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Top 5 Tips for Managing Chronic Fatigue Syndrome

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Chronic Fatigue Syndrome or CFS is and has been known by many names. Myalgic Encephalopathy (ME) and Post Viral Fatigue Syndrome (PVFS) are two of the other names that can be found under the same umbrella definition. People suffering with CFS will usually present with extreme and severe tiredness and fatigue. They have symptoms of un-refreshing sleep, bowel and bladder irritation, anxiety and the condition can also affect concentration levels. Symptoms vary depending on the severity of each person’s condition, but in all cases CFS has a significant affect on day-to-day activities and social interaction. It makes managing a normal day tricky and mobility can be reduced. It also means holding down jobs and attending school can become very difficult.

We are not currently certain of the causes of CFS as they appear multifactorial, and whilst sometimes a virus, operation or severe period of stress can trigger it, at other times it can have no easily identifiable cause. The prognosis is variable and some people recover fully but others will struggle with this condition throughout their life. However, we know that managing the symptoms and regaining as much normal function as possible in gradual and steady steps is important as there is no easy cure.

If you suffer from CFS, here is a list of the top five tips for improving your symptoms:

1) Improve your Sleep Hygiene

Sleep is often disrupted in some way for people with CFS. You may find it difficult to get off to sleep, you wake later in the night or that you wake not feeling fully rested. Often people with CFS nap in the day to try and ‘catch up’ on what is felt to be missed sleep, but this can have a detrimental effect on sleep quality at night as the body is out of a normal rhythm. Good sleep habits or “sleep hygiene” is as important as tooth hygiene or any other type of self-care; you have to be methodological and structured. This then builds good habits and therefore good hygiene. Build and structure your sleep both in terms of trying to avoid naps in the day, but also by planning and implementing a routine before you go to bed at night. This might include not watching TV for two hours prior to sleep, having a nice warm bath, practicing some breathing control exercises and then putting yourself to bed. This order and routine, once established and recognised persistently by the brain, will order your sleep better and enable your brain to recognise it is ‘time for sleep’. This takes time, so persist, keep these new routines going for over two months and you will see improvement in your sleep and in your energy levels throughout each day.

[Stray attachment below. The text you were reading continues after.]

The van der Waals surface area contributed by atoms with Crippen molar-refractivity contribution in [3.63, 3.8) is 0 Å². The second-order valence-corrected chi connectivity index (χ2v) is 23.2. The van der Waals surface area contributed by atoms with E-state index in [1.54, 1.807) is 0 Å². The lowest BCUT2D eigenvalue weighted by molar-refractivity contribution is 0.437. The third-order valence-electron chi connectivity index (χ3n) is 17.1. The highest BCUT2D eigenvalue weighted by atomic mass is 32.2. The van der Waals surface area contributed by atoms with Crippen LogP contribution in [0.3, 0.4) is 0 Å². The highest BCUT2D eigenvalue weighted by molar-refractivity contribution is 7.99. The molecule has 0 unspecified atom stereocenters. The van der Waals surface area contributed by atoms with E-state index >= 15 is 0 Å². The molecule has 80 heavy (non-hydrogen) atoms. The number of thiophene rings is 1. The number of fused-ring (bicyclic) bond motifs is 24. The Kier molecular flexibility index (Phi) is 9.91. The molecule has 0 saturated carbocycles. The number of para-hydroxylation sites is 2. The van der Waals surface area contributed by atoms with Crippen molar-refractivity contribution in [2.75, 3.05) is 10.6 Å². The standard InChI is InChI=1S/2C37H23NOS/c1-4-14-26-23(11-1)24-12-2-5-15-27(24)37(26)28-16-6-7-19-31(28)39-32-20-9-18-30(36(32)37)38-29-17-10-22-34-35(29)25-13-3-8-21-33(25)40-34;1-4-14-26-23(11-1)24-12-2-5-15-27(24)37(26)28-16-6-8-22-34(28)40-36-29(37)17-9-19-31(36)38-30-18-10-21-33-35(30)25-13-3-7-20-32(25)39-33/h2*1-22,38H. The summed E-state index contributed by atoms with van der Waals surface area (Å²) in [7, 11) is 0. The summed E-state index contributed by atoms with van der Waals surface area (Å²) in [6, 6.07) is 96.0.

2) Identify your Baselines

Baselines are what we term the base level of ability that won’t trigger a worsening in your symptoms or a relapse. Your baseline walking tolerance, baseline sitting tolerance or your baseline tolerance for sewing or knitting will be different as they will demand different levels of energy from you. Knowing these levels ensures that you have control over your condition and know how and when to stop. This ensures you don’t overdo it again and again, which can eventually be very de-motivating and also detrimental to improvement. A physiotherapist can help you to identify and set your baselines using techniques to assess your current ability levels over a period of time, and then setting the amounts with you for different activities. It takes a bit of tweaking but is worthwhile putting the time investment into to get it right.

3) Build on Your Baselines